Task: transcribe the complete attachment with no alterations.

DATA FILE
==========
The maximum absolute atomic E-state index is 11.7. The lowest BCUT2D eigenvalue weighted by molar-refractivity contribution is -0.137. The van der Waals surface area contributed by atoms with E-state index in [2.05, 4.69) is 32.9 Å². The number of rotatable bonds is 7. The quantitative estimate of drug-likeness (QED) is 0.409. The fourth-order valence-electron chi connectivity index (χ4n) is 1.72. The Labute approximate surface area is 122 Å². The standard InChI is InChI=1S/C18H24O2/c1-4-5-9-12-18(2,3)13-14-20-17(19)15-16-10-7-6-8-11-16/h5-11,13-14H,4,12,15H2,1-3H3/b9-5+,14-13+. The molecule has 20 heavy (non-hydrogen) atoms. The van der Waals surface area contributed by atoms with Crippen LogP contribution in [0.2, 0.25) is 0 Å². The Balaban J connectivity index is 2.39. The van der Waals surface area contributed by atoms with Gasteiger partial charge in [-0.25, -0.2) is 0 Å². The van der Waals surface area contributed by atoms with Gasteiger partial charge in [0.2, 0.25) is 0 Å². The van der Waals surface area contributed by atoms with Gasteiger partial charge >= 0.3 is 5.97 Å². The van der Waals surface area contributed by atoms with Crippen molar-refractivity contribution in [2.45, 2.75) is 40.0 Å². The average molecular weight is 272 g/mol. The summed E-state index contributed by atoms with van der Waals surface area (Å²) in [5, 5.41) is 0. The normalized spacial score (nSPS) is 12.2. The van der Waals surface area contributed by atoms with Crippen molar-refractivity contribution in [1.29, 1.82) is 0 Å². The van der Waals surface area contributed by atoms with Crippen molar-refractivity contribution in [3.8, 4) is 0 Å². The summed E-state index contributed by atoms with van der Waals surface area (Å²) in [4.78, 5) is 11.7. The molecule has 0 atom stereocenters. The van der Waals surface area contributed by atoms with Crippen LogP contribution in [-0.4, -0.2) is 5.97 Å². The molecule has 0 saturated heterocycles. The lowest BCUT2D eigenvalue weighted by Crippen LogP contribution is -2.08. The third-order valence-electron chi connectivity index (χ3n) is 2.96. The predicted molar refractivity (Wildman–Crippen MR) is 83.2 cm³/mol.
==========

The maximum absolute atomic E-state index is 11.7. The lowest BCUT2D eigenvalue weighted by molar-refractivity contribution is -0.137. The van der Waals surface area contributed by atoms with E-state index in [2.05, 4.69) is 32.9 Å². The number of rotatable bonds is 7. The quantitative estimate of drug-likeness (QED) is 0.409. The fourth-order valence-electron chi connectivity index (χ4n) is 1.72. The Labute approximate surface area is 122 Å². The standard InChI is InChI=1S/C18H24O2/c1-4-5-9-12-18(2,3)13-14-20-17(19)15-16-10-7-6-8-11-16/h5-11,13-14H,4,12,15H2,1-3H3/b9-5+,14-13+. The molecule has 20 heavy (non-hydrogen) atoms. The van der Waals surface area contributed by atoms with Crippen LogP contribution in [0.2, 0.25) is 0 Å². The Balaban J connectivity index is 2.39. The van der Waals surface area contributed by atoms with Gasteiger partial charge in [-0.25, -0.2) is 0 Å². The van der Waals surface area contributed by atoms with Gasteiger partial charge in [0.2, 0.25) is 0 Å². The van der Waals surface area contributed by atoms with Gasteiger partial charge >= 0.3 is 5.97 Å². The van der Waals surface area contributed by atoms with Crippen molar-refractivity contribution in [2.45, 2.75) is 40.0 Å². The average molecular weight is 272 g/mol. The summed E-state index contributed by atoms with van der Waals surface area (Å²) in [5, 5.41) is 0. The normalized spacial score (nSPS) is 12.2. The van der Waals surface area contributed by atoms with Crippen molar-refractivity contribution in [1.29, 1.82) is 0 Å². The van der Waals surface area contributed by atoms with Crippen molar-refractivity contribution in [3.8, 4) is 0 Å². The summed E-state index contributed by atoms with van der Waals surface area (Å²) in [4.78, 5) is 11.7. The molecule has 0 atom stereocenters. The van der Waals surface area contributed by atoms with Crippen LogP contribution in [-0.4, -0.2) is 5.97 Å². The molecule has 0 saturated heterocycles. The lowest BCUT2D eigenvalue weighted by Crippen LogP contribution is -2.08. The third-order valence-electron chi connectivity index (χ3n) is 2.96. The predicted molar refractivity (Wildman–Crippen MR) is 83.2 cm³/mol.